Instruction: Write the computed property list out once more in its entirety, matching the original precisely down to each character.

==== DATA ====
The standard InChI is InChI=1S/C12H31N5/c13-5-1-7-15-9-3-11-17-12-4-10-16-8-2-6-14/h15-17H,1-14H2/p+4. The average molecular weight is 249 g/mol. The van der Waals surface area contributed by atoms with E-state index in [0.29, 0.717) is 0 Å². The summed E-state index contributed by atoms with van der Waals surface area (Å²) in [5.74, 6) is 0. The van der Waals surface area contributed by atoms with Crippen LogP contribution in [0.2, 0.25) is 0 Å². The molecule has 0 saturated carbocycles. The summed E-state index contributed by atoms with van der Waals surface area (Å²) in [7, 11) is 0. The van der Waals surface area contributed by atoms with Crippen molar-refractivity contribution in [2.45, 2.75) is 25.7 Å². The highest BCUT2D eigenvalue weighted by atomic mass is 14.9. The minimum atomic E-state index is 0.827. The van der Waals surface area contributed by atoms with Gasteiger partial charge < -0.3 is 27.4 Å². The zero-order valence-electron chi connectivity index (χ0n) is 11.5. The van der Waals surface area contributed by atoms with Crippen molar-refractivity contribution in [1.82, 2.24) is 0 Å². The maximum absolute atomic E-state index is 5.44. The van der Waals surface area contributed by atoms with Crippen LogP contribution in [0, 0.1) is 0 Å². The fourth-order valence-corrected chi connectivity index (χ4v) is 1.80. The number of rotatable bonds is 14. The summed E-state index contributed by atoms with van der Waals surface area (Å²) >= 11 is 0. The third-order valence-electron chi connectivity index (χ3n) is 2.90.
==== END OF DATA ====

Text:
The standard InChI is InChI=1S/C12H31N5/c13-5-1-7-15-9-3-11-17-12-4-10-16-8-2-6-14/h15-17H,1-14H2/p+4. The average molecular weight is 249 g/mol. The van der Waals surface area contributed by atoms with E-state index in [0.29, 0.717) is 0 Å². The summed E-state index contributed by atoms with van der Waals surface area (Å²) in [5.74, 6) is 0. The van der Waals surface area contributed by atoms with Crippen LogP contribution in [0.2, 0.25) is 0 Å². The molecule has 0 saturated carbocycles. The summed E-state index contributed by atoms with van der Waals surface area (Å²) in [7, 11) is 0. The van der Waals surface area contributed by atoms with Crippen molar-refractivity contribution in [2.45, 2.75) is 25.7 Å². The highest BCUT2D eigenvalue weighted by atomic mass is 14.9. The minimum atomic E-state index is 0.827. The van der Waals surface area contributed by atoms with Gasteiger partial charge < -0.3 is 27.4 Å². The zero-order valence-electron chi connectivity index (χ0n) is 11.5. The van der Waals surface area contributed by atoms with Crippen molar-refractivity contribution in [1.82, 2.24) is 0 Å². The maximum absolute atomic E-state index is 5.44. The van der Waals surface area contributed by atoms with Crippen LogP contribution in [0, 0.1) is 0 Å². The fourth-order valence-corrected chi connectivity index (χ4v) is 1.80. The number of rotatable bonds is 14. The summed E-state index contributed by atoms with van der Waals surface area (Å²) >= 11 is 0. The third-order valence-electron chi connectivity index (χ3n) is 2.90.